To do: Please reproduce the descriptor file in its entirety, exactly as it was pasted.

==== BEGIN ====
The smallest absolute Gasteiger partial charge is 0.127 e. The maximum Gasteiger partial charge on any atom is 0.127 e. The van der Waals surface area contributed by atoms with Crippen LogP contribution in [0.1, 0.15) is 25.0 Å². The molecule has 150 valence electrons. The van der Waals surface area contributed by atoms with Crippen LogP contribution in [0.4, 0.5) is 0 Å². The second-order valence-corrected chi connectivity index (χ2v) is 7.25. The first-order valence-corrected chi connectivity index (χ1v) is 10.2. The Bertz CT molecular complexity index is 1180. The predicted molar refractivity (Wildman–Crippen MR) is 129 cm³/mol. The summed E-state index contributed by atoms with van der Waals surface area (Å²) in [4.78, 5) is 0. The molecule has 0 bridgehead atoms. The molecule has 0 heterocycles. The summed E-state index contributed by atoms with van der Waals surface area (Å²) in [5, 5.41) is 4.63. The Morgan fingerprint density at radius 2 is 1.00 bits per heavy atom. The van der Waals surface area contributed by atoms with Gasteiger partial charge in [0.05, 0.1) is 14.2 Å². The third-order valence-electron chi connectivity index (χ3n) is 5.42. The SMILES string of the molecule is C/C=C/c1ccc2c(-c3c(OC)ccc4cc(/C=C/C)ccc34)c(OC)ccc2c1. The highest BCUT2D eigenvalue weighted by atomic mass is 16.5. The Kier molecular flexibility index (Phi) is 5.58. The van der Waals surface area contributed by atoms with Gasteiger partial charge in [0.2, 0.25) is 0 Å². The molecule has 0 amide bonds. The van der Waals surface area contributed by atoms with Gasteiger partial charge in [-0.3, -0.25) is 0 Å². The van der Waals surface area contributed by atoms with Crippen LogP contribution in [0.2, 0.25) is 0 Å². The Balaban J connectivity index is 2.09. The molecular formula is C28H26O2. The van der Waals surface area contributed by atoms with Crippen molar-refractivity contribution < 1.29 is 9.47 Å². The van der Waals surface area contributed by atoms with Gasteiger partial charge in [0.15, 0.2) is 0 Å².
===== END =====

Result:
The smallest absolute Gasteiger partial charge is 0.127 e. The maximum Gasteiger partial charge on any atom is 0.127 e. The van der Waals surface area contributed by atoms with Crippen LogP contribution in [0.1, 0.15) is 25.0 Å². The molecule has 150 valence electrons. The van der Waals surface area contributed by atoms with Crippen LogP contribution in [0.4, 0.5) is 0 Å². The second-order valence-corrected chi connectivity index (χ2v) is 7.25. The first-order valence-corrected chi connectivity index (χ1v) is 10.2. The Bertz CT molecular complexity index is 1180. The predicted molar refractivity (Wildman–Crippen MR) is 129 cm³/mol. The summed E-state index contributed by atoms with van der Waals surface area (Å²) in [4.78, 5) is 0. The molecule has 0 bridgehead atoms. The molecule has 0 heterocycles. The summed E-state index contributed by atoms with van der Waals surface area (Å²) in [5, 5.41) is 4.63. The Morgan fingerprint density at radius 2 is 1.00 bits per heavy atom. The van der Waals surface area contributed by atoms with Gasteiger partial charge in [0.05, 0.1) is 14.2 Å². The third-order valence-electron chi connectivity index (χ3n) is 5.42. The SMILES string of the molecule is C/C=C/c1ccc2c(-c3c(OC)ccc4cc(/C=C/C)ccc34)c(OC)ccc2c1. The highest BCUT2D eigenvalue weighted by atomic mass is 16.5. The Kier molecular flexibility index (Phi) is 5.58. The van der Waals surface area contributed by atoms with Gasteiger partial charge in [0.2, 0.25) is 0 Å². The molecule has 0 amide bonds. The van der Waals surface area contributed by atoms with Gasteiger partial charge in [-0.3, -0.25) is 0 Å². The van der Waals surface area contributed by atoms with Crippen LogP contribution in [0.2, 0.25) is 0 Å². The Balaban J connectivity index is 2.09. The molecular formula is C28H26O2. The van der Waals surface area contributed by atoms with Crippen molar-refractivity contribution < 1.29 is 9.47 Å². The van der Waals surface area contributed by atoms with Gasteiger partial charge in [0.15, 0.2) is 0 Å².